Kennesaw State University, Public and Private Partners Leverage Social Entrepreneurship to Improve Communities
KENNESAW, Ga. (Jun 24, 2022) — Members of the Atlanta business, government, and nonprofit communities met with Kennesaw State University faculty, students, and leadership this week to explore how partnering on new social entrepreneurship initiatives can help identify innovative solutions to societal challenges.
Representatives from several community-focused organizations attended the on-campus event, Social Innovation and Entrepreneurship at Kennesaw State University, on June 21. Participants included the Cobb County District Attorney’s Office, MUST Ministries, Goodwill of North Georgia, FDIC, GSIC, and others.
Attendees brainstormed ways to creatively collaborate with Kennesaw State’s labs, institutes, centers, and new entrepreneurship certificate programs to “do good and do well” for the community, said event organizer Monica Nandan, Director of Strategic Partnerships and Social Impact and Professor of Social Work for Wellstar College of Health and Human Services. They also discussed partnering with the University to create opportunities for students to gain professional experience while working to improve their communities.
Among the presenters was Scott Solana, executive director of YouthCentric, an Atlanta-area nonprofit dedicated to improving high school students’ mental health. Solana described how recently partnering with six Kennesaw State graduate students from across four colleges helped his organization design an upcoming community center with spaces for studying, artistic expression, relaxation, and nature appreciation.
“It was important to have this multidisciplinary approach,” Solana said. “To get the best innovative process, I believe you need as much diversity as possible in terms of backgrounds, experience, and thinking. And KSU offers those in droves.”
Organized by the Wellstar College, the Michael J. Coles College of Business, the Division of Global Affairs, and the Office of Economic Development and Community Engagement, this week’s event introduced attendees to the concept of social innovation and entrepreneurship, which combines creative decision-making with the skills needed to launch new businesses and projects with the goal of tackling social issues like hunger, the environment, education, economic inequality, and many others.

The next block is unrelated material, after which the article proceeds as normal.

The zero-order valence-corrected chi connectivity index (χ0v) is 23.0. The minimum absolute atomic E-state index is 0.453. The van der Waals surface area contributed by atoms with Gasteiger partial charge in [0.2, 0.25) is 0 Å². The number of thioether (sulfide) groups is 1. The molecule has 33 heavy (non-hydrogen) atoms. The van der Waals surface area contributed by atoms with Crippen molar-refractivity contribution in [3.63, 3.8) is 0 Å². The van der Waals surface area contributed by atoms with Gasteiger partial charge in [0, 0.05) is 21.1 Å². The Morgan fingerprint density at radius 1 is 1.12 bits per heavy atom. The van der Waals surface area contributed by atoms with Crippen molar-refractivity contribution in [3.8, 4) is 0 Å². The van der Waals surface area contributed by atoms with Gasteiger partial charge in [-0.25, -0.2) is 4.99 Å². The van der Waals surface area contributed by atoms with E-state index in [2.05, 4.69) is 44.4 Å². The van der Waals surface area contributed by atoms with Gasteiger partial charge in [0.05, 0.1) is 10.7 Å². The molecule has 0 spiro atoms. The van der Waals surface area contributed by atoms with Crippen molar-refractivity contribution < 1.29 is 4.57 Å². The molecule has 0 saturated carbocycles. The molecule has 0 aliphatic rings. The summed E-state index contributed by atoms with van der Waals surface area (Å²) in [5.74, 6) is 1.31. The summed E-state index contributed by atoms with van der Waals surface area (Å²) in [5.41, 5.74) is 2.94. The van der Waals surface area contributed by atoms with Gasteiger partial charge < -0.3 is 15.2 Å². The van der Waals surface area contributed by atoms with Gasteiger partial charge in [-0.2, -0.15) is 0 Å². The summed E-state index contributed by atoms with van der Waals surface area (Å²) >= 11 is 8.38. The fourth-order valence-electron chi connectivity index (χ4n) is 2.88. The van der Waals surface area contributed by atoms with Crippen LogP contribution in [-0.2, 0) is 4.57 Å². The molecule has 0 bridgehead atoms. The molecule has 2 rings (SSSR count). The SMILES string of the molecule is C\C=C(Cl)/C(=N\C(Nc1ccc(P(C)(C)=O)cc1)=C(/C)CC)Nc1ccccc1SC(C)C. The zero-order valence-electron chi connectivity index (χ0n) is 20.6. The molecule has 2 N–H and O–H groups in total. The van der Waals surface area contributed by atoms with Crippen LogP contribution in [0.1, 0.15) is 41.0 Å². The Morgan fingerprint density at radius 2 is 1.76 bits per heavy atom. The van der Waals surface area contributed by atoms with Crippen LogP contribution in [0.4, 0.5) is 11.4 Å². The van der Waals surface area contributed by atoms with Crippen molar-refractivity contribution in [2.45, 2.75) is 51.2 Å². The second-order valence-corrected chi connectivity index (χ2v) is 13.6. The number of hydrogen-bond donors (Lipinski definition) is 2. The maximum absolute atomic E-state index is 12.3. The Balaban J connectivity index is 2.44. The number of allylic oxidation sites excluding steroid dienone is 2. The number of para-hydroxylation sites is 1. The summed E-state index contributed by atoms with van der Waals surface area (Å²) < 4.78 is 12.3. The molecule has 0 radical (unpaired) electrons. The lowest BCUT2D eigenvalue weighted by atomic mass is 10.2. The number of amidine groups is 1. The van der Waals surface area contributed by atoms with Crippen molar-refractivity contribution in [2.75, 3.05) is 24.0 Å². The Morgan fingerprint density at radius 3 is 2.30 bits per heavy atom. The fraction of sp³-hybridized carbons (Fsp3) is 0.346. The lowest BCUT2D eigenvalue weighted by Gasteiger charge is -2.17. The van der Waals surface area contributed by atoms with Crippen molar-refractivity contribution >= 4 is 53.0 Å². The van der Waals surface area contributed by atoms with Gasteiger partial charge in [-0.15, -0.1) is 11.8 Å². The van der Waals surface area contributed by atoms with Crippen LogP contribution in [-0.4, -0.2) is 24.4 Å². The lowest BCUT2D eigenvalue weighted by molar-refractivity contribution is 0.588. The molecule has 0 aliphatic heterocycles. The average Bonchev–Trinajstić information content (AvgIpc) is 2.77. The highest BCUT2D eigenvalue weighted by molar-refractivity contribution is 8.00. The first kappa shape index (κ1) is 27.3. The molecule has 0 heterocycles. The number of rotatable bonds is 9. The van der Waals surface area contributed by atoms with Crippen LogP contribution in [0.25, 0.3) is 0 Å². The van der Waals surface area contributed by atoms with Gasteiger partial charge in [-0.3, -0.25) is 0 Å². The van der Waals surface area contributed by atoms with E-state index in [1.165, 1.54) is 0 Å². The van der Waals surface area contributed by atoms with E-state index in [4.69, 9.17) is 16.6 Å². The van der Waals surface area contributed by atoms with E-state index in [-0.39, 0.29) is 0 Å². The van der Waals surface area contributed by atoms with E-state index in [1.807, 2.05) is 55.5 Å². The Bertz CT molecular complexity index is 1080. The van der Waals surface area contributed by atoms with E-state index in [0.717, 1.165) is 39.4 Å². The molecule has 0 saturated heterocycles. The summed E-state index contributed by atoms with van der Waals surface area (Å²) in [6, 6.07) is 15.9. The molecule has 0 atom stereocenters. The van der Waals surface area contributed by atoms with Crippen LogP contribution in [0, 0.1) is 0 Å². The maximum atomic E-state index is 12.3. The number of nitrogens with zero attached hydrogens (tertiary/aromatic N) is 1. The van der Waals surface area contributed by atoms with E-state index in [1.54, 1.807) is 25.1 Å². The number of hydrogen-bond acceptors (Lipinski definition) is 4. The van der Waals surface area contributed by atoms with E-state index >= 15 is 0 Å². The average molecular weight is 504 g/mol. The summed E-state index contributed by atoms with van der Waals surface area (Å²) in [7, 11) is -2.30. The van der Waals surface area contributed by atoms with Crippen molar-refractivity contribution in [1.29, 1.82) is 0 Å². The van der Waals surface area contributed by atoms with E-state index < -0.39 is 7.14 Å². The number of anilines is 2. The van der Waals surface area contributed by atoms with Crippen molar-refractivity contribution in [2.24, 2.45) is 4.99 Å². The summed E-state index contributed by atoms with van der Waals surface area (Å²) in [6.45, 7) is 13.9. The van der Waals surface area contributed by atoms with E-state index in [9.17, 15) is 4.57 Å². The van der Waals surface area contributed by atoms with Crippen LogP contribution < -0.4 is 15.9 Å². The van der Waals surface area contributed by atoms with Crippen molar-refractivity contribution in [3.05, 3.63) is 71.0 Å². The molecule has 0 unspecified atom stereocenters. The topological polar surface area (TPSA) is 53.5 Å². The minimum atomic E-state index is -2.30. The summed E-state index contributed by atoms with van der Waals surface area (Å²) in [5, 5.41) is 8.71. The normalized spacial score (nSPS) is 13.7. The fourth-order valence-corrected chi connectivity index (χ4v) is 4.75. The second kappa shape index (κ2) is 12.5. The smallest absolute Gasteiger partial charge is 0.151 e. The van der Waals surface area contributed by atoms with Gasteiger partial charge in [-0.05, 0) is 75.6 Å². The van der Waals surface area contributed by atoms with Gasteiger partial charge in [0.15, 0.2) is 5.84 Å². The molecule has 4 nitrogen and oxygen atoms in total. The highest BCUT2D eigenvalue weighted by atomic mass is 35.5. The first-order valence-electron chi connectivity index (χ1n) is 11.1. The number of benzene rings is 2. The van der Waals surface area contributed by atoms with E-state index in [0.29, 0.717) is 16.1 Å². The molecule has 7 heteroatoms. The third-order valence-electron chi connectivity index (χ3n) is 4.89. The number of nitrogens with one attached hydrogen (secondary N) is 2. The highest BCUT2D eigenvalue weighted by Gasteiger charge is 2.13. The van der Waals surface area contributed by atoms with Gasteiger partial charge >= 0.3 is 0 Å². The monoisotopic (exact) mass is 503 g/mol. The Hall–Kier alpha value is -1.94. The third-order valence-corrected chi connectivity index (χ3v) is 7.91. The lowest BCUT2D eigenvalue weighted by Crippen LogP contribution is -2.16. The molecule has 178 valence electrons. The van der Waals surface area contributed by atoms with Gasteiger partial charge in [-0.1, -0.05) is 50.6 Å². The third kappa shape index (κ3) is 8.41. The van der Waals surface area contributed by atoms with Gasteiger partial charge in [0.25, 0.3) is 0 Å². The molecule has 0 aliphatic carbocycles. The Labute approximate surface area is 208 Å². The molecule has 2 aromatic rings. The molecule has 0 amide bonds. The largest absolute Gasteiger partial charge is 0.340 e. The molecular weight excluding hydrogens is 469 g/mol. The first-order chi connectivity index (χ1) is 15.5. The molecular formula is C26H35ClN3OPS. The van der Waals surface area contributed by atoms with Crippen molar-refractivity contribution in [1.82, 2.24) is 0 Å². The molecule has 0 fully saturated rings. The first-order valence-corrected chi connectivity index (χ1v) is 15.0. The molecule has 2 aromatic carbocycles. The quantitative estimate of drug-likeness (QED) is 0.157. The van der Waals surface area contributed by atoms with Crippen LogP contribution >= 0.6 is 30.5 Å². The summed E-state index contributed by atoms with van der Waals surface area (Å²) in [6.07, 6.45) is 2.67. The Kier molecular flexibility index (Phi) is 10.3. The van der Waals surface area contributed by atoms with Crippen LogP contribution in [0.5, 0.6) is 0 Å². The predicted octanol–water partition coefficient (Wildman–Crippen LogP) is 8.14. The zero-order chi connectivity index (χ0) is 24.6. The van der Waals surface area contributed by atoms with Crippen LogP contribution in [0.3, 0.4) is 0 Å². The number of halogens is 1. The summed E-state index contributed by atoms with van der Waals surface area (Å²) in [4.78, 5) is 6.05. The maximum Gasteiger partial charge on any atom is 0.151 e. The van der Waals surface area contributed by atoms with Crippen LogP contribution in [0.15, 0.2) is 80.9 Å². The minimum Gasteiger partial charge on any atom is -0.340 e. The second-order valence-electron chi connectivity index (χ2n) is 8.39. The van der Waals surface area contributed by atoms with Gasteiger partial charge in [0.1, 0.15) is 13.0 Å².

Guests also learned about the University’s new undergraduate and graduate certificates in entrepreneurship designed to teach students across disciplines to think like entrepreneurs. Launching in Fall 2022, the undergraduate entrepreneurship certificate features tracks in social entrepreneurship, business, sports management, health innovation, and music and entertainment business. The graduate certificate – the state’s first interdisciplinary graduate entrepreneurship certificate in social entrepreneurship – launches in Fall 2023 with 11 graduate programs participating.
“The beauty of social entrepreneurship is that it is a mindset,” said Nandan. “These are the students who will color outside the lines, explore new possibilities, and take risks. When they learn this mindset, whether they apply it to healthcare, transportation, housing, or any other issue, they are going to be able to see possibilities no one did before.”
A key element of social entrepreneurship is creating sustainable and innovative change while ensuring economic viability. Social entrepreneurs use their skills to identify solutions to real-world challenges that can generate their own funding.
“Social entrepreneurship makes nonprofits more adaptive, innovative, and able to execute,” said Steve Phelan, director of the Coles College’s Michael A. Leven School of Management, Entrepreneurship, and Hospitality, which is working with Wellstar College to launch the certificate programs.
“The goal is for organizations to create innovative ways to solve social problems, such as diversifying revenue sources and creating novel partnerships,” he said.
Social Innovation and Entrepreneurship at Kennesaw State University concluded with participants suggesting ways to design creative collaboration between community partners and the University, including creating an online bulletin board to connect students with organizations conducting socially responsible projects and establishing internship opportunities with organizations developing affordable housing, just to name a few.
Nandan said that events like this are integral to the success of the undergraduate and graduate entrepreneurship certificates as they introduce external collaboration opportunities to the University.
“We want your experiences as part of our certification,” Nandan said to the organizations in attendance. “Why only give students a case study from a book when you have real challenges you are trying to solve and we have students who can help you find innovative solutions?”